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People v. Smith

Court of Appeals of Michigan

February 21, 2017

PEOPLE OF THE STATE OF MICHIGAN, Plaintiff-Appellee,
v.
BRANDON ALLEN SMITH, Defendant-Appellant.

         Wayne Circuit Court LC No. 14-008297-01-FC

          Before: Jansen, P.J., and Beckering and Gadola, JJ.

          Per Curiam.

         Defendant appeals by delayed leave granted[1] his guilty plea conviction of armed robbery, MCL 750.529. Defendant was sentenced to 126 to 240 months' imprisonment. We remand for resentencing in accordance with this opinion.

         This case arises from defendant's decision to plead guilty to armed robbery pursuant to a Cobbs[2] agreement. Defendant was charged with armed robbery. On December 8, 2014, defendant appeared in the trial court and informed the court that he wished to plead guilty to the charged offense. The prosecutor indicated that the parties agreed that the sentencing guidelines range was 126 to 220[3] months' imprisonment, and that the prosecution would agree to a sentence within that range and would dismiss the third habitual offender sentence enhancement. Defense counsel indicated that the parties agreed to a guidelines range of 126 to 210 months' imprisonment and indicated that the prosecution did not object to a sentence at the "bottom" of the guidelines range. Defendant was sworn to tell the truth and was questioned concerning his understanding of the plea and sentence agreement. The following colloquy then occurred:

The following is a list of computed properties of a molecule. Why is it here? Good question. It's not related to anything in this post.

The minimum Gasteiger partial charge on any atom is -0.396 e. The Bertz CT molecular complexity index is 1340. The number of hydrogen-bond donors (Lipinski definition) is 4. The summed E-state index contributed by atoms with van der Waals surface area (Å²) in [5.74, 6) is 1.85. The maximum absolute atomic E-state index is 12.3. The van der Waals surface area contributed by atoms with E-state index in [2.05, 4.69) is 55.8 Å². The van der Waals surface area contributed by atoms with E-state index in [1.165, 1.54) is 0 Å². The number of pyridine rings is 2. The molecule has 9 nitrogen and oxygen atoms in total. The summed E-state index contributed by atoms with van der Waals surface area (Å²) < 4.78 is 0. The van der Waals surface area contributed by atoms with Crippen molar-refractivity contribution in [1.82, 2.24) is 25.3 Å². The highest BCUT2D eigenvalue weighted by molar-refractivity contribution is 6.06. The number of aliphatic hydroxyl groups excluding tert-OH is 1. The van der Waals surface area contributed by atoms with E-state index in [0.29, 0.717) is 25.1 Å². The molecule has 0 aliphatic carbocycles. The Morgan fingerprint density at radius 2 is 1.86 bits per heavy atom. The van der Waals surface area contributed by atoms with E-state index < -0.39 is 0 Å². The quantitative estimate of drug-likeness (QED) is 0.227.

The Court: Um, now there's a sentence agreement that the prosecutor will move to withdraw the habitual third. In which the penalty is twice the maximum sentence.
And your sentence will be within the guidelines of 126 to 210 months and she does not have any objection towards you on being sentenced at the low end of the guidelines; is that your understanding[?]
[Defendant]: Yes.
The Court: And you are doing this freely and voluntarily?
[Defendant]: Yes. Defendant was advised of his rights and described the factual basis supporting his plea. On December 23, 2014, defendant appeared for sentencing. The following conversation occurred:
[Defense Counsel]: We'd indicate for the record, your Honor, that there was a plea agreement in this matter. That we did reach an agreement whereby the Prosecution allowed my client to plead guilty under the guidelines. And the guidelines are 126 to 201.[4]
We don't object to those guidelines. We do have an agreement that the Court would sentence the defendant at the low end of the guidelines. We're asking the Court to give him the minimum, the 126, as oppose[d] to anything in between.
* * *
[The Prosecutor]: Your Honor, I'm not aware of any stipulation to the low end of the guidelines. I just have that it is ...

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